Fatherhood REVIEW – Another Generic Kevin Hart Movie

Despite its title, the film never gets into what it's trying to say about fatherhood.


The moment I saw the trailer for this movie, I knew I wanted to watch it with my dad. He’s a simple man who likes to laugh, and Kevin Hart usually gets him howling with laughter, so much so that every time there is a new Kevin Hart movie, he would be all over it. My dad fell asleep while we were watching this movie, which pretty much tells you all you need to know. It’s not a disastrous movie in the way some Netflix titles can be (I’m looking at you, Secret Obsession), but it’s all over the place tonally, and the viewer remains rather detached from the narrative when we should be seeing things from Matt’s (Kevin Hart) POV.

Matt’s wife Liz (Deborah Ayorinde) dies shortly after giving birth to their daughter Maddy (Melody Hurd), and with their families back in Minnesota, Marion (Alfre Woodard) and Anna (Thedra Porter), who are Maddy’s grandmothers, ask Matt to move back there so that they can help take care of Maddy. They assure him that it’d be in his and Maddy’s best interest, but Matt’s adamant that this is their home, and is determined to do it all on his own. The thing is, Matt more or less sails through any hiccups or challenges. His boss Howard (Paul Reiser) allows him flexibility in his working arrangement, his clients are remarkably supportive when he has to run out of a presentation to calm his colicky baby, and even his love interest Swan (DeWanda Wise) is super understanding of Maddy being his priority.

The film also never allows itself to traverse too deeply into the themes of grief and death. Matt’s grief is glimpsed from time to time, but even at Liz’ funeral, you have his friends Jordan (Lil Rel Howery) and Oscar (Anthony Carrigan) making jokes, so we never get to truly feel her loss. Maddy is also extremely well-adjusted, and besides one instance in the film where we see her looking on enviously as her friend gets tucked in by her mom, she’s generally quite accepting of things.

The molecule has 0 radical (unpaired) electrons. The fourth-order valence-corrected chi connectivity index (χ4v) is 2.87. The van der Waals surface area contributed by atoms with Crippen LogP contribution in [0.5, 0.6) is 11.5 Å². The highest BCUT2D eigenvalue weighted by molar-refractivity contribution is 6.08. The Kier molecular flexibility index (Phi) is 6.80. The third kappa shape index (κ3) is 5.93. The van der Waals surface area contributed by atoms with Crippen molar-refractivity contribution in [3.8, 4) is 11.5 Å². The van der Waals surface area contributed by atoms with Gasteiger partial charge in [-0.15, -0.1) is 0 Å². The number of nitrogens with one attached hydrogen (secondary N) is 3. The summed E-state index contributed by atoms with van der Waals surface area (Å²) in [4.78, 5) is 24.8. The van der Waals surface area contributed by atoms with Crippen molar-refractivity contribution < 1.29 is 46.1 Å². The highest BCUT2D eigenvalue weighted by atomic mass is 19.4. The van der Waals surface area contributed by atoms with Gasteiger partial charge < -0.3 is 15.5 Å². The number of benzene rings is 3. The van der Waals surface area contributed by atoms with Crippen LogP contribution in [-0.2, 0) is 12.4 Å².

One major obstacle encountered is Maddy not adhering to certain gender expectations, like wearing a skirt with her school uniform, or choosing underwear that young boys would wear. The school as well as Marion make Matt feel like she has such preferences because of the way he raised her, making more boyish clothing choices as she doesn’t have a mom to educate her on the way things are. This isn’t the only situation. Another instance involves Matt seeking help from a parent’s group, only to be told that the group is solely for young mothers. It seems that Matt is constantly undermined by these maternal/women figures, and his true obstacle is this matriarchy that will forever view his efforts as not good enough.

It does prop Matt up as a father figure who can do no wrong, and villainizes all the women around him. He’s never frustrated, we never see him yell at Maddy or discipline her, rather, he is always attuned to his daughter’s needs and values her sense of agency. Matt shouldn’t feel like a saint, he should feel like a father.

Fatherhood doesn’t dare venture into darker terrains, which is a shame, since it would have been interesting to see Kevin Hart take on material like that. Alas, all we end up with is a generic Kevin Hart movie, the kind you watch and forget about in a day or two.

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Fatherhood remains rather shallow in its exploration of its themes, more eager to rake in the laughs than ponder the loss.